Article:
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NEWS - October 04, 2012

by Carol~ Moderator / October 3, 2012 11:24 PM PDT
Microsoft Drops Suit Against Nitol Botnet Operator In Exchange for Cooperation

"Microsoft Settles with 3322.org Operators in Nitol Botnet Case"

Two weeks ago, Microsoft won a court victory, granting it control over the 3322.org domain. The domain's owner Peng Yong and his company, Changzhou Bei Te Kang Mu Software Technology Co., have settled with Microsoft, and in exchange for his help, Microsoft has agreed to drop its lawsuit.

Codenamed Operation b70, Nitol was discovered after Microsoft started looking into insecure supply chains. By gaining control over the 3322.org domain, the software giant was to command and disable some 70,000 malicious sub-domains.

Research showed that Nitol has been operating on a malicious domain since 2008, and when digging further, they discovered that of the 70,000 malicious sub-domains on 3322.org, there were more than 500 different strains of malware.

Included in the malware variants were Trojans (backdoors), spy tools (able to steal data and activate microphones and cameras), and basic keylogging kits. On its own, Nitol is a DDoS bot, which according to security experts is a minor threat in the grand scheme of things. However, Microsoft was going for gold and wanted Nitol, as well as all of the other malicious domains, shutdown.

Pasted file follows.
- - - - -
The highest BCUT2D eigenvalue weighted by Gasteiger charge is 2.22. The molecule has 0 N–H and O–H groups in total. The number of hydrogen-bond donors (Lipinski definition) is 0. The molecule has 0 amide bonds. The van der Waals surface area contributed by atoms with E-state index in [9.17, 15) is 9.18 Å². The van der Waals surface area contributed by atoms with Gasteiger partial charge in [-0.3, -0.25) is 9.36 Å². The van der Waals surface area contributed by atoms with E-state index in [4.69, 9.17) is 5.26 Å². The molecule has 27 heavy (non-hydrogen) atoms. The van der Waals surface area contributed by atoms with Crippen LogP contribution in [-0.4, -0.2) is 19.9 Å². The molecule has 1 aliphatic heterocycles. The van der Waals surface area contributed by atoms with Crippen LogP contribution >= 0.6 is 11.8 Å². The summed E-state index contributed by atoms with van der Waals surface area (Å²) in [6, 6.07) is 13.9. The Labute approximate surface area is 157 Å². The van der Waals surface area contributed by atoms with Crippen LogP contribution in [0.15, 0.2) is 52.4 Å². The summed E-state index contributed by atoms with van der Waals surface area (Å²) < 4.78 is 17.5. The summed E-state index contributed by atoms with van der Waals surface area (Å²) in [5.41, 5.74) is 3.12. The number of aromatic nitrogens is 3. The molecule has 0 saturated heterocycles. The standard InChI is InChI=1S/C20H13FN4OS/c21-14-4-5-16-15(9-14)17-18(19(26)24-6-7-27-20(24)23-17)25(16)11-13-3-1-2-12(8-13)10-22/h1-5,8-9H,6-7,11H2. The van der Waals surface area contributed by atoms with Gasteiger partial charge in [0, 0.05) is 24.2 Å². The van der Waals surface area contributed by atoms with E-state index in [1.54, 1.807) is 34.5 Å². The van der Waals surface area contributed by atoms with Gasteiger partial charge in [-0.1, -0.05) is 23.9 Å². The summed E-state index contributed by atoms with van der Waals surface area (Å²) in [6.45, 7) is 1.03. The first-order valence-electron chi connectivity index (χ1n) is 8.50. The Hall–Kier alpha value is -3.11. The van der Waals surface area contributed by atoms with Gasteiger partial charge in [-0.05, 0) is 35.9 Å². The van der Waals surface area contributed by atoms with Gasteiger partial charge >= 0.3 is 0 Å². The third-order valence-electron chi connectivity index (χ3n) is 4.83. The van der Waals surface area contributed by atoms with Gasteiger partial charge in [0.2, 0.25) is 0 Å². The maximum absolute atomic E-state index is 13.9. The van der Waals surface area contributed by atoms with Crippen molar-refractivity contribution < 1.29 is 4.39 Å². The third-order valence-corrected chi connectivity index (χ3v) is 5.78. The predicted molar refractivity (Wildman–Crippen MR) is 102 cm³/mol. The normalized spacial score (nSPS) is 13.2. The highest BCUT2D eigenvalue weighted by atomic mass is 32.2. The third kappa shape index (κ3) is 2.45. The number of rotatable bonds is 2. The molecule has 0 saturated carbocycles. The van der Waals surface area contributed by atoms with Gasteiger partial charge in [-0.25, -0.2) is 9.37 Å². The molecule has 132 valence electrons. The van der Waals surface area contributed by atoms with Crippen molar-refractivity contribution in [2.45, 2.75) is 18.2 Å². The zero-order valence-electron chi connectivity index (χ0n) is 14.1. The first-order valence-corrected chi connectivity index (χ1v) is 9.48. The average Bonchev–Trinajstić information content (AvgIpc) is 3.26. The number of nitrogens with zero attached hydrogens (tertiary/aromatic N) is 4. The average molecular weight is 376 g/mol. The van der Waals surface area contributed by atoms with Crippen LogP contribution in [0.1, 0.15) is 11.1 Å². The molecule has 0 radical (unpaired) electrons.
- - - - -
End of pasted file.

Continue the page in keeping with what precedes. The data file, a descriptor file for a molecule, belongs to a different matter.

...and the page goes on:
Continued : http://www.securityweek.com/microsoft-drops-suit-against-nitol-botnet-operator-exchange-cooperation

Also: Microsoft settles Nitol botnet lawsuit

@ The Official Microsoft Blog: Microsoft Reaches Settlement with Defendants in Nitol Case
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Swedish Sites Attacked in Retaliation for Police Raid on ..
by Carol~ Moderator / October 3, 2012 11:33 PM PDT
.. Web Host

Several Web sites in Sweden, including the nation's central bank and two government affiliates, were hit with attacks this week, supposedly in retaliation for a police raid on an Internet company tied to The Pirate Bay, the world's largest file sharing site.

That site also was offline until Wednesday, but its officials say it was due to broken Power Distribution Unit.

The group Anonymous warned in a YouTube video that there would be repercussions after a two-day raid earlier this week on Web host PeriQ Networks AB in Solna, just outside Stockholm.

"We see this as a crime against freedom of information," a narrator said. "Swedish goverment will know our capabilities and what we want."

Sweden's Courts Administration site was hit by a DDoS attack, while a "foul message" was left at the National Board of Health and Welfare's web site. As of Wednesday evening, it was business as usual at both sites.